• Thu
  • Apr 17, 2014
  • Updated: 5:13am

Guangzhou begins work on its fourth subway line

PUBLISHED : Thursday, 30 January, 2003, 12:00am
UPDATED : Thursday, 30 January, 2003, 12:00am
 

Guangzhou has broken ground on its fourth subway line and announced that it is going ahead with plans to build three more lines - even as the central government announced it was suspending subway construction lines in 20 cities.


'We are not only speeding up construction of the third and fourth lines but also preparatory work for the fifth, sixth and seventh lines. I believe construction will begin in the not too distant future,' Guangzhou Communist Party secretary and mayor Lin Shusen said.


Mr Lin said the speedy construction of the subway network was essential to Guangzhou's aspiration to become a modern metropolis.


Guangzhou Metro Corp general manager Lu Guanglin, in an interview with Guangzhou Daily, said he had not received notification from the central government to put subway construction on hold.


State media said the new subway, running 11.1 km from Science City to Nansha island in the south, would be completed in 2006.


The subway will serve a new university that is being built on Nansha to meet Guangdong's need for more skilled workers.


The reports did not give costs for the subway, built by Guangzhou Construction Group No 3, but Subway No 1 cost 12.3 billion yuan (HK$11.6 billion).


Mr Lin said the city's investment in its subway network was justified by Guangzhou's economic growth. 'Relying on our ability in terms of capital, planning, design, construction and operation, we have reached a stage of sustainable development,' he said.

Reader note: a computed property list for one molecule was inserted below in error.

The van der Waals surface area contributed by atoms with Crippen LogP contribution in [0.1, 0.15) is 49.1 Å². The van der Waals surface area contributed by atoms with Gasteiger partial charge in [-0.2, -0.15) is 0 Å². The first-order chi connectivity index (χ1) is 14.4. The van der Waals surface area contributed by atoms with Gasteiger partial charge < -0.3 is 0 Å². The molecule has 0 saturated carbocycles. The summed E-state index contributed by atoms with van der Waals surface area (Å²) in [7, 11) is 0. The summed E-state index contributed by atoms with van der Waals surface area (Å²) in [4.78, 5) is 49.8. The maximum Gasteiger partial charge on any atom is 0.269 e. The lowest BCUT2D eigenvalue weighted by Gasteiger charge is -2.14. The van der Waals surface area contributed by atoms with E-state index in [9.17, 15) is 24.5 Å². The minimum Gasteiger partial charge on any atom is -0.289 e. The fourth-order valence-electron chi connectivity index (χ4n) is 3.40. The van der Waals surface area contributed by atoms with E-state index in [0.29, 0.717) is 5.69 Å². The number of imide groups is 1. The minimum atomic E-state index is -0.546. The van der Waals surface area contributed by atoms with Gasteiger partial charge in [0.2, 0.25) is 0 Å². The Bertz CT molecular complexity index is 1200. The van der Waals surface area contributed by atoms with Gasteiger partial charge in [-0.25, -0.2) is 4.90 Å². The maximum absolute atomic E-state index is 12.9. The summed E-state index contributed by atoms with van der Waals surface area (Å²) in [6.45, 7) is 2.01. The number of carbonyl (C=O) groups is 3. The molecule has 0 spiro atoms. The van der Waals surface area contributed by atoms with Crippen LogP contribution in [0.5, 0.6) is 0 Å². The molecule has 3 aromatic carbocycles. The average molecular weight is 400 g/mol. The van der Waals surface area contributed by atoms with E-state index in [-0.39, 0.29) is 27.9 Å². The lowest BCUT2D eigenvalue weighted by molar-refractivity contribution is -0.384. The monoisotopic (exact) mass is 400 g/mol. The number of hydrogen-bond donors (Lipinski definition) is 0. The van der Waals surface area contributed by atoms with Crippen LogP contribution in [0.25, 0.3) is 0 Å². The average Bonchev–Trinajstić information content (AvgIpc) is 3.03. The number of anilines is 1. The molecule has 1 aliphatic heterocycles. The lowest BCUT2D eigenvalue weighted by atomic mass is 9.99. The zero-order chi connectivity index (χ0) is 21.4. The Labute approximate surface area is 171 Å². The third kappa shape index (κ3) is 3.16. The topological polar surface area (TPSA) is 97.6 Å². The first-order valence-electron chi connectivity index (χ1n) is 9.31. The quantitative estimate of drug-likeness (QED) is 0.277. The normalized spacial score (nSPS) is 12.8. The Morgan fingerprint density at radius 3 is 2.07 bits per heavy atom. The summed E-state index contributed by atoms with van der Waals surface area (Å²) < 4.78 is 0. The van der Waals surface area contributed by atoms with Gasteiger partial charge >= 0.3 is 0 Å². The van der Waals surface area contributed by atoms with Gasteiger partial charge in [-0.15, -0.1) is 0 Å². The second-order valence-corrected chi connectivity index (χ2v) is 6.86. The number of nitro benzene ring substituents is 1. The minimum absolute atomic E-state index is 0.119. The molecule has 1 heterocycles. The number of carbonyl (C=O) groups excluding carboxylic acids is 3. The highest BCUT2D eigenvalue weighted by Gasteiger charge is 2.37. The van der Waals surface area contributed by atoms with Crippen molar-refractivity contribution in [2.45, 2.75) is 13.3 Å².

Guo Yanhua, the head of the Guangzhou Academy of Social Science's urban and modernisation studies centre, said she believed the timing of the central government's announcement and Guangzhou's subway launch was coincidental. On Monday, the State Development and Planning Commission announced a freeze on metro construction affecting 20 cities.


'Guangzhou has had a detailed plan of its subway development for a long time,' she said, adding she did not think the city government was snubbing the central government.


'The central government has banned subway construction in some cities because they do not have the financial means to construct and operate subways. Guangzhou is a different case,' Ms Guo said, adding Guangzhou's population of 10 million justified the subway plans.


'Subway No 1 was funded by the government. The government will continue to finance subway construction with the help of funds from transfer of land rights and private investment while greater localisation will bring down the cost of subway construction,' Ms Guo said.


Guangdong party secretary Zhang Dejiang has called on Guangzhou to develop itself into a metropolis to serve the region and extend its influence into Southeast Asia.


The city would be helped in meeting this goal by an advanced subway network, Ms Guo said.


Beijing and Shanghai each have two subway lines.


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